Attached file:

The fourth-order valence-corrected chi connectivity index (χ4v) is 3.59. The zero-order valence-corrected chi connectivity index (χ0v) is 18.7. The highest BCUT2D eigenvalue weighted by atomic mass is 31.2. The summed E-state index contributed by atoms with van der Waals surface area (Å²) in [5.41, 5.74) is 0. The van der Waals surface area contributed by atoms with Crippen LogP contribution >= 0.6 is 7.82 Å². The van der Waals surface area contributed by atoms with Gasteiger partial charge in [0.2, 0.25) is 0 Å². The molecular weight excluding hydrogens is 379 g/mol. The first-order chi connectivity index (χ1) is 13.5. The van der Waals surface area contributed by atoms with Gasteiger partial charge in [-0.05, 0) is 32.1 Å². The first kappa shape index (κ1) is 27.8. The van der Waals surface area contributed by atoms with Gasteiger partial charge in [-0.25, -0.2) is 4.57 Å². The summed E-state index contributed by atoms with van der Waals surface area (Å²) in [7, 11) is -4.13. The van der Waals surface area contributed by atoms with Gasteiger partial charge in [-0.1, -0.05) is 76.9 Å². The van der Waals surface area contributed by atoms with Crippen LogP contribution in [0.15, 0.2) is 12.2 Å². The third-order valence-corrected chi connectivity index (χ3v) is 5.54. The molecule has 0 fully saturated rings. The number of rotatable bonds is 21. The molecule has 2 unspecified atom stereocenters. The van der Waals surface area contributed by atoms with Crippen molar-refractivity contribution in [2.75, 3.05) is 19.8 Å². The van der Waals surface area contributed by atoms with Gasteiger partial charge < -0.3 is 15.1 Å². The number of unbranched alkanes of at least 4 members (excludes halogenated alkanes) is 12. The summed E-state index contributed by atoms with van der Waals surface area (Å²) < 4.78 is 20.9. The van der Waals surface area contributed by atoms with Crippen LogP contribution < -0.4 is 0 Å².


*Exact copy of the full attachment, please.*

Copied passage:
The fourth-order valence-corrected chi connectivity index (χ4v) is 3.59. The zero-order valence-corrected chi connectivity index (χ0v) is 18.7. The highest BCUT2D eigenvalue weighted by atomic mass is 31.2. The summed E-state index contributed by atoms with van der Waals surface area (Å²) in [5.41, 5.74) is 0. The van der Waals surface area contributed by atoms with Crippen LogP contribution >= 0.6 is 7.82 Å². The van der Waals surface area contributed by atoms with Gasteiger partial charge in [0.2, 0.25) is 0 Å². The molecular weight excluding hydrogens is 379 g/mol. The first-order chi connectivity index (χ1) is 13.5. The van der Waals surface area contributed by atoms with Gasteiger partial charge in [-0.05, 0) is 32.1 Å². The first kappa shape index (κ1) is 27.8. The van der Waals surface area contributed by atoms with Gasteiger partial charge in [-0.25, -0.2) is 4.57 Å². The summed E-state index contributed by atoms with van der Waals surface area (Å²) in [7, 11) is -4.13. The van der Waals surface area contributed by atoms with Gasteiger partial charge in [-0.1, -0.05) is 76.9 Å². The van der Waals surface area contributed by atoms with Crippen LogP contribution in [0.15, 0.2) is 12.2 Å². The third-order valence-corrected chi connectivity index (χ3v) is 5.54. The molecule has 0 fully saturated rings. The number of rotatable bonds is 21. The molecule has 2 unspecified atom stereocenters. The van der Waals surface area contributed by atoms with Crippen molar-refractivity contribution in [2.75, 3.05) is 19.8 Å². The van der Waals surface area contributed by atoms with Gasteiger partial charge < -0.3 is 15.1 Å². The number of unbranched alkanes of at least 4 members (excludes halogenated alkanes) is 12. The summed E-state index contributed by atoms with van der Waals surface area (Å²) < 4.78 is 20.9. The van der Waals surface area contributed by atoms with Crippen LogP contribution < -0.4 is 0 Å².